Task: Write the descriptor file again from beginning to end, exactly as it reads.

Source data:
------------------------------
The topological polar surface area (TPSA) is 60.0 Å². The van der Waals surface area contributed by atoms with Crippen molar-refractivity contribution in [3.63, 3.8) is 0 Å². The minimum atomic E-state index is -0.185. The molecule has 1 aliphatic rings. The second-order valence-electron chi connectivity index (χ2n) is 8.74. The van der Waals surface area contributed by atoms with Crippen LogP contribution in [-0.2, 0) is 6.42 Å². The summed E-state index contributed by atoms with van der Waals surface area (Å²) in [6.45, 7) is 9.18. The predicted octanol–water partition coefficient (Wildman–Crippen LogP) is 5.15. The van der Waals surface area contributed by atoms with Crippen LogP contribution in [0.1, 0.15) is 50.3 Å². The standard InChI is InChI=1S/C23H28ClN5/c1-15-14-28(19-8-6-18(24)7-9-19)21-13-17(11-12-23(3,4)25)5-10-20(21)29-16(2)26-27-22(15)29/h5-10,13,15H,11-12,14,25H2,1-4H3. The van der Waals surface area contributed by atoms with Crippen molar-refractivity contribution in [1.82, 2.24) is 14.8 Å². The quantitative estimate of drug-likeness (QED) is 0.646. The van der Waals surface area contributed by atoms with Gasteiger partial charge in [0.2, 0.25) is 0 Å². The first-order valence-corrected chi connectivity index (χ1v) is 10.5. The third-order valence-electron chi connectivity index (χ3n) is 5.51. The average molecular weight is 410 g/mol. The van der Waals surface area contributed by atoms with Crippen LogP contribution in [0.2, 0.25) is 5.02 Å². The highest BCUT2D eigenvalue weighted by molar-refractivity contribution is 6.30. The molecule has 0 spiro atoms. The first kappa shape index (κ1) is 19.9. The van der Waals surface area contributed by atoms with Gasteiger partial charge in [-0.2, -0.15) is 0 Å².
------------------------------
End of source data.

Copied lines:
The topological polar surface area (TPSA) is 60.0 Å². The van der Waals surface area contributed by atoms with Crippen molar-refractivity contribution in [3.63, 3.8) is 0 Å². The minimum atomic E-state index is -0.185. The molecule has 1 aliphatic rings. The second-order valence-electron chi connectivity index (χ2n) is 8.74. The van der Waals surface area contributed by atoms with Crippen LogP contribution in [-0.2, 0) is 6.42 Å². The summed E-state index contributed by atoms with van der Waals surface area (Å²) in [6.45, 7) is 9.18. The predicted octanol–water partition coefficient (Wildman–Crippen LogP) is 5.15. The van der Waals surface area contributed by atoms with Crippen LogP contribution in [0.1, 0.15) is 50.3 Å². The standard InChI is InChI=1S/C23H28ClN5/c1-15-14-28(19-8-6-18(24)7-9-19)21-13-17(11-12-23(3,4)25)5-10-20(21)29-16(2)26-27-22(15)29/h5-10,13,15H,11-12,14,25H2,1-4H3. The van der Waals surface area contributed by atoms with Crippen molar-refractivity contribution in [1.82, 2.24) is 14.8 Å². The quantitative estimate of drug-likeness (QED) is 0.646. The van der Waals surface area contributed by atoms with Gasteiger partial charge in [0.2, 0.25) is 0 Å². The first-order valence-corrected chi connectivity index (χ1v) is 10.5. The third-order valence-electron chi connectivity index (χ3n) is 5.51. The average molecular weight is 410 g/mol. The van der Waals surface area contributed by atoms with Crippen LogP contribution in [0.2, 0.25) is 5.02 Å². The highest BCUT2D eigenvalue weighted by molar-refractivity contribution is 6.30. The molecule has 0 spiro atoms. The first kappa shape index (κ1) is 19.9. The van der Waals surface area contributed by atoms with Gasteiger partial charge in [-0.2, -0.15) is 0 Å².